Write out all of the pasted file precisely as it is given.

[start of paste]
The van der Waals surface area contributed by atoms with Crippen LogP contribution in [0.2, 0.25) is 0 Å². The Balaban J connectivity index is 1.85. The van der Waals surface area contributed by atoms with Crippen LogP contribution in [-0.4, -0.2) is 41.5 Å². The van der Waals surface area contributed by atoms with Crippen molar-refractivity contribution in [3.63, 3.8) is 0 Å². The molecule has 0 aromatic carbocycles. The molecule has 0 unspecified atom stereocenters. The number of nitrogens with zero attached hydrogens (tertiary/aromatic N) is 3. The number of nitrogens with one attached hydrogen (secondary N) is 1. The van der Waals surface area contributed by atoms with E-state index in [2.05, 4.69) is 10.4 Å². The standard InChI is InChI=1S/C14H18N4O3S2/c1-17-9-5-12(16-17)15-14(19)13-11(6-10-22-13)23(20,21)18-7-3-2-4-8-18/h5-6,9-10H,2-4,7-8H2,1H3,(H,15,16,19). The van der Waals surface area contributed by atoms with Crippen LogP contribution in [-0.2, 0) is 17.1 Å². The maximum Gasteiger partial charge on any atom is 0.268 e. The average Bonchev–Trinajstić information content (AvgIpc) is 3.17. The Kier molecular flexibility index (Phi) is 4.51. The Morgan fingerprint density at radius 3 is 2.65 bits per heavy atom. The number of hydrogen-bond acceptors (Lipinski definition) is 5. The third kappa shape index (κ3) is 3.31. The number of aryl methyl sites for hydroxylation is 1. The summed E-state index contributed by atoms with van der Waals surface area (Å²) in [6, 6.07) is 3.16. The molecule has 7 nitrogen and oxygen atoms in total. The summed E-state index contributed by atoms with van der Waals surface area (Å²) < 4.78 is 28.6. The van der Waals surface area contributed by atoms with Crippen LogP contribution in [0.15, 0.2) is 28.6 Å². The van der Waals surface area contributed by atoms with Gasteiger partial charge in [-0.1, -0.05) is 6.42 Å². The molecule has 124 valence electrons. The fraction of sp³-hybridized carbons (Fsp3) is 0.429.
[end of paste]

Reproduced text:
The van der Waals surface area contributed by atoms with Crippen LogP contribution in [0.2, 0.25) is 0 Å². The Balaban J connectivity index is 1.85. The van der Waals surface area contributed by atoms with Crippen LogP contribution in [-0.4, -0.2) is 41.5 Å². The van der Waals surface area contributed by atoms with Crippen molar-refractivity contribution in [3.63, 3.8) is 0 Å². The molecule has 0 aromatic carbocycles. The molecule has 0 unspecified atom stereocenters. The number of nitrogens with zero attached hydrogens (tertiary/aromatic N) is 3. The number of nitrogens with one attached hydrogen (secondary N) is 1. The van der Waals surface area contributed by atoms with E-state index in [2.05, 4.69) is 10.4 Å². The standard InChI is InChI=1S/C14H18N4O3S2/c1-17-9-5-12(16-17)15-14(19)13-11(6-10-22-13)23(20,21)18-7-3-2-4-8-18/h5-6,9-10H,2-4,7-8H2,1H3,(H,15,16,19). The van der Waals surface area contributed by atoms with Crippen LogP contribution in [-0.2, 0) is 17.1 Å². The maximum Gasteiger partial charge on any atom is 0.268 e. The average Bonchev–Trinajstić information content (AvgIpc) is 3.17. The Kier molecular flexibility index (Phi) is 4.51. The Morgan fingerprint density at radius 3 is 2.65 bits per heavy atom. The number of hydrogen-bond acceptors (Lipinski definition) is 5. The third kappa shape index (κ3) is 3.31. The number of aryl methyl sites for hydroxylation is 1. The summed E-state index contributed by atoms with van der Waals surface area (Å²) in [6, 6.07) is 3.16. The molecule has 7 nitrogen and oxygen atoms in total. The summed E-state index contributed by atoms with van der Waals surface area (Å²) < 4.78 is 28.6. The van der Waals surface area contributed by atoms with Crippen LogP contribution in [0.15, 0.2) is 28.6 Å². The van der Waals surface area contributed by atoms with Gasteiger partial charge in [-0.1, -0.05) is 6.42 Å². The molecule has 124 valence electrons. The fraction of sp³-hybridized carbons (Fsp3) is 0.429.